Developer with plans for Dayton veterans apartments faces opposition elsewhere

A developer wants to build income-controlled apartments for veterans in the Radisson downtown, the former Crowne Plaza, is facing opposition to its plans in other cities. MARSHALL GORBY\STAFF

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A developer wants to build income-controlled apartments for veterans in the Radisson downtown, the former Crowne Plaza, is facing opposition to its plans in other cities. MARSHALL GORBY\STAFF

No zoning or variance request has yet been filed with Dayton government

Veterans Services USA has said little publicly in the past month about plans to transform rooms in the former Crowne Plaza hotel downtown into affordable apartments for older veterans.

But some cities are rejecting the nonprofit organization’s plans.

The Marietta, Ga. City Council voted Wednesday evening to deny a rezoning application that would have seen part of a Radisson Hotel in that city repurposed into low-cost senior apartments for veterans.

Veterans Services USA buys struggling hotels, converts parts of those buildings to apartments and markets them as income-controlled apartments to veterans.

“Typically, the properties we buy are already in distress,” Dan McNulty, a principal of Veterans Services USA, told the Marietta City Council earlier in July.

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In June, an alliance of Radisson Hotel Group Americas and Lockwood Development Partners, with Veteran Services USA, was formed to purchase the former Crowne Plaza hotel at 33 E. Fifth St. across from the Dayton Convention Center, with the intent of transforming some of the rooms into apartments for veterans.

The Dayton hotel was part of a total 10-property hotel portfolio totaling more than 1.6 million square feet, purchased for $225 million. Also purchased were hotels in Austin and Houston, Texas; Jackson, Miss., Marietta; Memphis, Tenn., Orlando, Fla. and Reading, Pa.,

The hotel portion of the Dayton building has been rebranded as Radisson.

The developer has not started a rezoning or reuse process with Dayton yet.

“We are not in receipt of a rezoning application for that property (or variance or any other kind of board process like that),” Tony Kroeger, the city of Dayton’s division manager for planning and land use, said Friday.

“We are the sum of our parts, and by harnessing the acumen behind Radisson, Commonwealth, and Lockwood we are delivering on our promise to create a new standard for adaptive re-use projects by serving communities across the United States.” Charles Everhardt, principal in Lockwood Development Partners, said in a press release sent to the Dayton Daily News last month. “This dynamic partnership we have assembled addresses the growing demand for veterans housing and senior daytime care while infusing the latest trends from the hospitality industry under one roof, providing a unique concept spearheaded by category leaders.”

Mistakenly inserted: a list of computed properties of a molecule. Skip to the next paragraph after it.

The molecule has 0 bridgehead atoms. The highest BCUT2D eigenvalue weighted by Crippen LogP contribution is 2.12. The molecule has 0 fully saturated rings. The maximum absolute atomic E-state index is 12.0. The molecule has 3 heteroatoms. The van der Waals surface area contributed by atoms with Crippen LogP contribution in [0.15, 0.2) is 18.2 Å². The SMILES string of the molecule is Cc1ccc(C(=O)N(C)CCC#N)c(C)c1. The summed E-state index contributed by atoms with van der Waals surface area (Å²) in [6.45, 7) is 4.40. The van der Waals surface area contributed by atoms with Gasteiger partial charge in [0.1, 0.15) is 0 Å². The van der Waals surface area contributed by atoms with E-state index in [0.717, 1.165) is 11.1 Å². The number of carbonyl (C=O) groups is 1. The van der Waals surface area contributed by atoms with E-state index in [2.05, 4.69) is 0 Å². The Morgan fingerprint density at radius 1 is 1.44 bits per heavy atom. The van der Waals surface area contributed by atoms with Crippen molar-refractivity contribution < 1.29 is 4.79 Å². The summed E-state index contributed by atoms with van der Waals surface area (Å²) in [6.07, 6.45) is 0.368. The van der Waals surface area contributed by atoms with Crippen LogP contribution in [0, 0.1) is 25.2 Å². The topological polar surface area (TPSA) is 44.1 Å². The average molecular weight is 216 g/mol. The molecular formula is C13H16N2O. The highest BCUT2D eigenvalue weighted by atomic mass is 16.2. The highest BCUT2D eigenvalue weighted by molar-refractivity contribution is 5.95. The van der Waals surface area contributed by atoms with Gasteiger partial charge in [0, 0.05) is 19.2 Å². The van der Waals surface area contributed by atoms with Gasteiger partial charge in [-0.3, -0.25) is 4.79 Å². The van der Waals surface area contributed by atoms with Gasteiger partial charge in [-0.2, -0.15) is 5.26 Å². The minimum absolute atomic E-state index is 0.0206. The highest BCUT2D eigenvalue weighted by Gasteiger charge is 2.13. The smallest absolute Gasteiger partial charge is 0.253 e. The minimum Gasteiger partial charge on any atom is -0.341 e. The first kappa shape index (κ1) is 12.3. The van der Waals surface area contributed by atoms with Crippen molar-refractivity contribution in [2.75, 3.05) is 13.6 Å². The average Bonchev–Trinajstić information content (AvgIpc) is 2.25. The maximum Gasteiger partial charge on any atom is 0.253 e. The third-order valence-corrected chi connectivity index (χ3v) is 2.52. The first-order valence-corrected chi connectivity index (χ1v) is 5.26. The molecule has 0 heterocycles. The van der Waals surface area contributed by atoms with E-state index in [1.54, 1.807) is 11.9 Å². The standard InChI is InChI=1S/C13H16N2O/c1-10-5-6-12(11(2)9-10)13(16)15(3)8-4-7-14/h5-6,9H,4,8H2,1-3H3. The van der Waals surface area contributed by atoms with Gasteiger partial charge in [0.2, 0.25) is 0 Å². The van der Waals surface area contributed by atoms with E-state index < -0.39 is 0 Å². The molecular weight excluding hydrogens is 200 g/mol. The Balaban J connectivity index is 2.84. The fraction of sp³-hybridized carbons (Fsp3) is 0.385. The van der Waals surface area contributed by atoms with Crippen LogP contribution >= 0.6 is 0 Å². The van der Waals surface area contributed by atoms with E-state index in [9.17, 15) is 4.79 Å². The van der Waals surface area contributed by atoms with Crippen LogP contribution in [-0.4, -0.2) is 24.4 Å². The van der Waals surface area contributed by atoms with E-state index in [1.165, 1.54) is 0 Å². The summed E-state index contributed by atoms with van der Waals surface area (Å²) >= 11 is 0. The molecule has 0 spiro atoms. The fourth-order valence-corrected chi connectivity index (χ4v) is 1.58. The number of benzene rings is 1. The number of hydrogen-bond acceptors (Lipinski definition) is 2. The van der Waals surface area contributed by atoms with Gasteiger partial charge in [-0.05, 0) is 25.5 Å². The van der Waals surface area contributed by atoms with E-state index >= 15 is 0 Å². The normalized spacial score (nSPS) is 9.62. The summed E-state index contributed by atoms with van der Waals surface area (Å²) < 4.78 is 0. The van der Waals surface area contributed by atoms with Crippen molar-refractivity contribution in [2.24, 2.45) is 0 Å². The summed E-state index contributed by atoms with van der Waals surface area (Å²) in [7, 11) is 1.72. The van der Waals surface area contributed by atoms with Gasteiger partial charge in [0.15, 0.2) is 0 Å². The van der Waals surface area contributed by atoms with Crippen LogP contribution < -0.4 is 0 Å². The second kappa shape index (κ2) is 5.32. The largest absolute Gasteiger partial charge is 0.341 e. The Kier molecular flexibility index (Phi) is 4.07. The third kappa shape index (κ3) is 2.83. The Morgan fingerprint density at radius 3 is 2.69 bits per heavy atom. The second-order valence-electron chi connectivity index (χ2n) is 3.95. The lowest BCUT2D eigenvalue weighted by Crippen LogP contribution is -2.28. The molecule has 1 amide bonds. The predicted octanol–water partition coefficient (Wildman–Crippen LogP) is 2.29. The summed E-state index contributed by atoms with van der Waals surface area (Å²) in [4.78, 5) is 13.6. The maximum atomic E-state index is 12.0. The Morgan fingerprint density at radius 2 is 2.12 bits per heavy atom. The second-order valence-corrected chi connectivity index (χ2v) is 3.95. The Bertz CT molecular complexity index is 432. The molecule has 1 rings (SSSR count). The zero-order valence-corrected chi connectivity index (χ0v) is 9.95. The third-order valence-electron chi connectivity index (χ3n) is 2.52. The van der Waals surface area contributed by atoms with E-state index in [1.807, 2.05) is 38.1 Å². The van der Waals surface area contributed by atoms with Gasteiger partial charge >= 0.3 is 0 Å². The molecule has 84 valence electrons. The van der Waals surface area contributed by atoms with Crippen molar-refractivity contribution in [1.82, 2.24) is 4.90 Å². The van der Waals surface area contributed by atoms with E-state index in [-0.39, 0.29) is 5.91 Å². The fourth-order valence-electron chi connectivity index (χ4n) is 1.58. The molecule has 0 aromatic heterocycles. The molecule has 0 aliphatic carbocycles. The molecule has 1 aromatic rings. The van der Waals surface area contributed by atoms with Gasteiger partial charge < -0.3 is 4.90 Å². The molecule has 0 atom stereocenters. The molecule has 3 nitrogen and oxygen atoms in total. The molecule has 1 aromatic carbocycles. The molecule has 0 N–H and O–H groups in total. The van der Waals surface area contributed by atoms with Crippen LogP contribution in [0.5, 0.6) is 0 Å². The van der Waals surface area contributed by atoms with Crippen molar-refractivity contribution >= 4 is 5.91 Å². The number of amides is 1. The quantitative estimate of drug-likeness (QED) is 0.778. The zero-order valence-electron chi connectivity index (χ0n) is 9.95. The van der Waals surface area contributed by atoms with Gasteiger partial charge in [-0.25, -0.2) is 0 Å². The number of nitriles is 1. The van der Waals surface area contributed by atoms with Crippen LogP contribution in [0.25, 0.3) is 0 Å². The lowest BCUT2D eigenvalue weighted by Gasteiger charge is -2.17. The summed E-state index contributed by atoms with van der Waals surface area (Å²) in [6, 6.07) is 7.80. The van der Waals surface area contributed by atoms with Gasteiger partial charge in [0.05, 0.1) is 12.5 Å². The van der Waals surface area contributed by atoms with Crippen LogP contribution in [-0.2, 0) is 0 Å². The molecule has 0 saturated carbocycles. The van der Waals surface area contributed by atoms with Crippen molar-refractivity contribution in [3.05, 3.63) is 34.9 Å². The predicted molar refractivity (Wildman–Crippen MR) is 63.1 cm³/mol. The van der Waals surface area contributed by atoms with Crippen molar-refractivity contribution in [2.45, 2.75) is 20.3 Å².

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Everhardt did not return messages seeking comment.

The pandemic weakened the hotel industry nationwide, which created opportunities for these investments, McNulty is quoted as saying in news accounts.

“This is a mission-based organization that I think you’re going to find is going to be great for the community,” McNulty told the Pocatella, Idaho City Council in a Nov. 19 meeting downloaded on You Tube.

“For me, the things that I’ve done over my career in real estate, this is ... probably the most fulfilling and most exciting and the coolest ... That is more than just a real estate play,” a Marietta newspaper quoted McNulty as saying.

Attempts to reach McNulty were not successful.

Barbara Guerren, a spokeswoman for Commonweath Hotels, former owner of what was downtown Dayton’s Crowne Plaza, did not respond to questions about plans in Dayton, but offered to follow up in a few weeks.

“I expect we will have news to share in the next month,” Guerren said Friday.

In Marietta, some council members expressed misgivings about Lockwood’s plans there.

“It’s going to turn into an extended stay hotel,” Councilman Grif Chalfant was quoted as saying in a Marietta newspaper. Messages seeking comment were sent to Chalfant and Bill Bruton, the Marietta city manager.

Veterans Services USA plans also faced opposition in Tulsa, Okla. The Tulsa Metropolitan Area Planning Commission voted against recommending the zoning change for the project there, according to the Tulsa World newspaper.

However, last year in Idaho, Lockwood was able to win a conditional use permit from the Pocatello City Council to proceed with plans to turn an inn into a 125-unit apartment site for veterans over age 55, with an on-site adult daycare and a workforce training and education center.

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However, Pocatello Mayor Brian Blad told the Dayton Daily News that Lockwood/Veterans Services withdrew their project.

“We don’t have the details about why, but they are not proceeding in Pocatello,” Blad said.

No reason was given to the city, officials said.

“The city approved the project and were excited for the opportunity to serve the veterans in the community and revitalize an older hotel at the same time,” Brent McLane, Pocatello planning and development services director, told the Dayton Daily News.

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